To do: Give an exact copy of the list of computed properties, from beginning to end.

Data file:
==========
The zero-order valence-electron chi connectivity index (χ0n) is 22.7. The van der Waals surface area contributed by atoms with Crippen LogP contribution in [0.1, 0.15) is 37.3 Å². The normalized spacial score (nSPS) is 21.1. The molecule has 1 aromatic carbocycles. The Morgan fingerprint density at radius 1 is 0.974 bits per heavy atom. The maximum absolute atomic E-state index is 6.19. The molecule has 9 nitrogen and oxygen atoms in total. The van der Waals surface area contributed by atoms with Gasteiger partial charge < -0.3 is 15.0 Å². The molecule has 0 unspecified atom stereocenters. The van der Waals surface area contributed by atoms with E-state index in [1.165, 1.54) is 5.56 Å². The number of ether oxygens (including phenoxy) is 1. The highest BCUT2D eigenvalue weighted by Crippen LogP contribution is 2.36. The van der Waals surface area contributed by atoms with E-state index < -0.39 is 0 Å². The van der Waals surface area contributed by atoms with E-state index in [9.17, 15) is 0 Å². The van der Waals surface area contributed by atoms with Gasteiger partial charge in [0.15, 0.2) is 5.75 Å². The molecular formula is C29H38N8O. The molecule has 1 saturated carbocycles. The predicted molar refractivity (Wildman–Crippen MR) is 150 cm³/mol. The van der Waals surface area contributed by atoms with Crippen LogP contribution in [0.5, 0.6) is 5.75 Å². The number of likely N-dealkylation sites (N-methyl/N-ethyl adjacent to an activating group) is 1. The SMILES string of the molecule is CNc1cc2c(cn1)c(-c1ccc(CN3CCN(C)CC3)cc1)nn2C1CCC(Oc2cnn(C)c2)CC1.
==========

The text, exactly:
The zero-order valence-electron chi connectivity index (χ0n) is 22.7. The van der Waals surface area contributed by atoms with Crippen LogP contribution in [0.1, 0.15) is 37.3 Å². The normalized spacial score (nSPS) is 21.1. The molecule has 1 aromatic carbocycles. The Morgan fingerprint density at radius 1 is 0.974 bits per heavy atom. The maximum absolute atomic E-state index is 6.19. The molecule has 9 nitrogen and oxygen atoms in total. The van der Waals surface area contributed by atoms with Gasteiger partial charge < -0.3 is 15.0 Å². The molecule has 0 unspecified atom stereocenters. The van der Waals surface area contributed by atoms with E-state index in [1.165, 1.54) is 5.56 Å². The number of ether oxygens (including phenoxy) is 1. The highest BCUT2D eigenvalue weighted by Crippen LogP contribution is 2.36. The van der Waals surface area contributed by atoms with E-state index < -0.39 is 0 Å². The van der Waals surface area contributed by atoms with E-state index in [9.17, 15) is 0 Å². The van der Waals surface area contributed by atoms with Gasteiger partial charge in [0.15, 0.2) is 5.75 Å². The molecular formula is C29H38N8O. The molecule has 1 saturated carbocycles. The predicted molar refractivity (Wildman–Crippen MR) is 150 cm³/mol. The van der Waals surface area contributed by atoms with Crippen LogP contribution in [0.5, 0.6) is 5.75 Å². The number of likely N-dealkylation sites (N-methyl/N-ethyl adjacent to an activating group) is 1. The SMILES string of the molecule is CNc1cc2c(cn1)c(-c1ccc(CN3CCN(C)CC3)cc1)nn2C1CCC(Oc2cnn(C)c2)CC1.